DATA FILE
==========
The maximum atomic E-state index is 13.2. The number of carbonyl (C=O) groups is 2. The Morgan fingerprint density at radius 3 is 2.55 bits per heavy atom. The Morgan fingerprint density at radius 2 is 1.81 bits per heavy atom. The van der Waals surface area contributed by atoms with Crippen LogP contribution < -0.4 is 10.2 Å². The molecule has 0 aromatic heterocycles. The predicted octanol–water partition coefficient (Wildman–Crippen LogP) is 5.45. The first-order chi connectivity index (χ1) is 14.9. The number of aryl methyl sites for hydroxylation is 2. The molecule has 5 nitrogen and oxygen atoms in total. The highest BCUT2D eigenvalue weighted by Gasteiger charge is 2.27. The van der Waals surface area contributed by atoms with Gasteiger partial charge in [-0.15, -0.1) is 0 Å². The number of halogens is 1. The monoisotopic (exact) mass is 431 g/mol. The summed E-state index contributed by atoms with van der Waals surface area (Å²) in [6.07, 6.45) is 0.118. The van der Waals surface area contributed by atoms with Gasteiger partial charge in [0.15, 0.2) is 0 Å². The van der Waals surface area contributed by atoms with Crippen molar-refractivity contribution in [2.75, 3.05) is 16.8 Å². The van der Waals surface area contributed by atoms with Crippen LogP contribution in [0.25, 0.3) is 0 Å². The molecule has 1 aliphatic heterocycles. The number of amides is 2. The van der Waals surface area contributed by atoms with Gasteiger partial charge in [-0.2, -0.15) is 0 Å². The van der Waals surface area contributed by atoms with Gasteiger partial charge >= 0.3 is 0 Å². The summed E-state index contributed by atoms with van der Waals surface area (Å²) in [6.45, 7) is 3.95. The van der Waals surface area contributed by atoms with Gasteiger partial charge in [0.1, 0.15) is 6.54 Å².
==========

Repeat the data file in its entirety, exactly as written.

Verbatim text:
The maximum atomic E-state index is 13.2. The number of carbonyl (C=O) groups is 2. The Morgan fingerprint density at radius 3 is 2.55 bits per heavy atom. The Morgan fingerprint density at radius 2 is 1.81 bits per heavy atom. The van der Waals surface area contributed by atoms with Crippen LogP contribution < -0.4 is 10.2 Å². The molecule has 0 aromatic heterocycles. The predicted octanol–water partition coefficient (Wildman–Crippen LogP) is 5.45. The first-order chi connectivity index (χ1) is 14.9. The number of aryl methyl sites for hydroxylation is 2. The molecule has 5 nitrogen and oxygen atoms in total. The highest BCUT2D eigenvalue weighted by Gasteiger charge is 2.27. The van der Waals surface area contributed by atoms with Gasteiger partial charge in [-0.15, -0.1) is 0 Å². The number of halogens is 1. The monoisotopic (exact) mass is 431 g/mol. The summed E-state index contributed by atoms with van der Waals surface area (Å²) in [6.07, 6.45) is 0.118. The van der Waals surface area contributed by atoms with Gasteiger partial charge in [0.15, 0.2) is 0 Å². The van der Waals surface area contributed by atoms with Crippen molar-refractivity contribution in [2.75, 3.05) is 16.8 Å². The van der Waals surface area contributed by atoms with Crippen LogP contribution in [0.25, 0.3) is 0 Å². The molecule has 1 aliphatic heterocycles. The number of amides is 2. The van der Waals surface area contributed by atoms with Gasteiger partial charge in [-0.2, -0.15) is 0 Å². The van der Waals surface area contributed by atoms with Gasteiger partial charge >= 0.3 is 0 Å². The summed E-state index contributed by atoms with van der Waals surface area (Å²) in [6.45, 7) is 3.95. The van der Waals surface area contributed by atoms with Gasteiger partial charge in [0.1, 0.15) is 6.54 Å².